This weekend, I had planned to write about the tips and tricks I learned to help my kiddos deal with the big emotions that can be so hard for them, but every time I would open the computer, I’d stare at the blank screen — I just wasn’t feeling it. As the deadline for my post was looming closer and closer, I tried to get motivated to write, but just couldn’t. Finally, last night, as I was attempting to sleep in a tent for Memorial Day Weekend camping, I realized why I couldn’t write a post: It’s Memorial Day Weekend! My mind was on something else, something much more important to my family; I was focusing on what Memorial Day Weekend is for our family.
Memorial Day Weekend is different for our family.
The emotional impact of this past weekend is something so many military families go through, just like us. You see, my husband is a 100% Disabled Combat Wounded Veteran. He served our country and was deployed in Iraq. He lost several close friends there. He’s not the only one. So many of our military that have fought overseas know someone that did not come back home. And for them, Memorial Day Weekend takes on a whole different element.
Sure, we do all the typical Memorial Day activities. We went hiking, we played in the pool, went out on the boat, had s’mores, and camped out in the tent at my parents’ home. We celebrated the unofficial start of the summer like I am sure a lot of you did, BUT there is a melancholy in it. We are not just doing this for some summer fun. We are doing activities that will keep my husband from going down the rabbit hole of grief and despair. The outdoors is good for his soul and it is the best way to honor the friends that he misses.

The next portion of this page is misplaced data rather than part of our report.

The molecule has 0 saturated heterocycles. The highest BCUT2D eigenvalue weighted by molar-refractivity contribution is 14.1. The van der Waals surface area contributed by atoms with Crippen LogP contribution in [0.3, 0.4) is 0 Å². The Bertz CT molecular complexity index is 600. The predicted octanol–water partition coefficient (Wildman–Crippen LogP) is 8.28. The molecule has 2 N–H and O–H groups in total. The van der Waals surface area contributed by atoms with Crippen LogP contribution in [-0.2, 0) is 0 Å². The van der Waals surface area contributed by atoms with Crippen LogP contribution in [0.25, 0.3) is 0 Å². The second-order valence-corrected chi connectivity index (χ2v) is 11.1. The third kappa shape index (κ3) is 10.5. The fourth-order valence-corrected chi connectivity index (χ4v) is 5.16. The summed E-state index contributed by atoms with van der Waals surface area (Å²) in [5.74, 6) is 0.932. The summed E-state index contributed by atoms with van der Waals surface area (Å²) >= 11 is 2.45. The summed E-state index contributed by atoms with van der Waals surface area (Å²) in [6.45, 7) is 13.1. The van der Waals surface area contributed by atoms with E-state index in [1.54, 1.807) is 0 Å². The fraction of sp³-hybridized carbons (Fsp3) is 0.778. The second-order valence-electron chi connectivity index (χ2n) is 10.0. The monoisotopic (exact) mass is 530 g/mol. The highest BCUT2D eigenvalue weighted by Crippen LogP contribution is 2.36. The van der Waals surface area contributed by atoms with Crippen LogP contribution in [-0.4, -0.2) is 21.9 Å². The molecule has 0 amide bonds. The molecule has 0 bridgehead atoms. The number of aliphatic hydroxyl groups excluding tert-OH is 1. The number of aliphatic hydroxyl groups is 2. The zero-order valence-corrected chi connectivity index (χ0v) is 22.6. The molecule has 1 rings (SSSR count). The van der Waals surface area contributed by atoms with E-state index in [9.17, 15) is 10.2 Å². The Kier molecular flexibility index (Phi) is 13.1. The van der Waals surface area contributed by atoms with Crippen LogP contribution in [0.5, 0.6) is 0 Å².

I met my husband after he came back from Iraq and our first Memorial Day Weekend together was eye opening for me. My husband (boyfriend at the time) was dealing with survivor’s guilt, PTSD, depression, and a myriad of emotions that so many of our military deal with when they are back home. Those first few Memorial Day Weekends he was deep within himself as he was surrounded by so many reminders of those that he loved and lost. It was scary to watch.
That survivor’s guilt, PTSD, depression, etc. don’t disappear. He just learned how to deal with them in a different and healthier manner. He fought VERY HARD to get to the point he is at right now. We can do those fun things during Memorial Day Weekend now, but our entire family, including the children, know that Memorial Day is a very sacred day to their father and therefore us as well. It is a day where we allow him to grieve and remember his friends in a way that is best for him. We hike. We camp. He pours a beer for them.
This weekend has been wonderful and so fun, but we also had moments when my husband was sad or withdrawn, or maybe even snapped at us in a way that we aren’t used to. In moment, he needed to be alone, and I didn’t react in the most understanding, empathetic way every time. I felt responsible for not keeping up his happiness the entire time and would get hurt if it wasn’t working. I’d forget that he needed to remember, honor, and grieve as well. Next year, I will do better. Each year, I learn just a little bit more about how to help him through this sacred holiday. My children will continue to grow and learn the importance of Memorial Day in a very personal way, a way that so many of our friends THANKFULLY will never have to experience.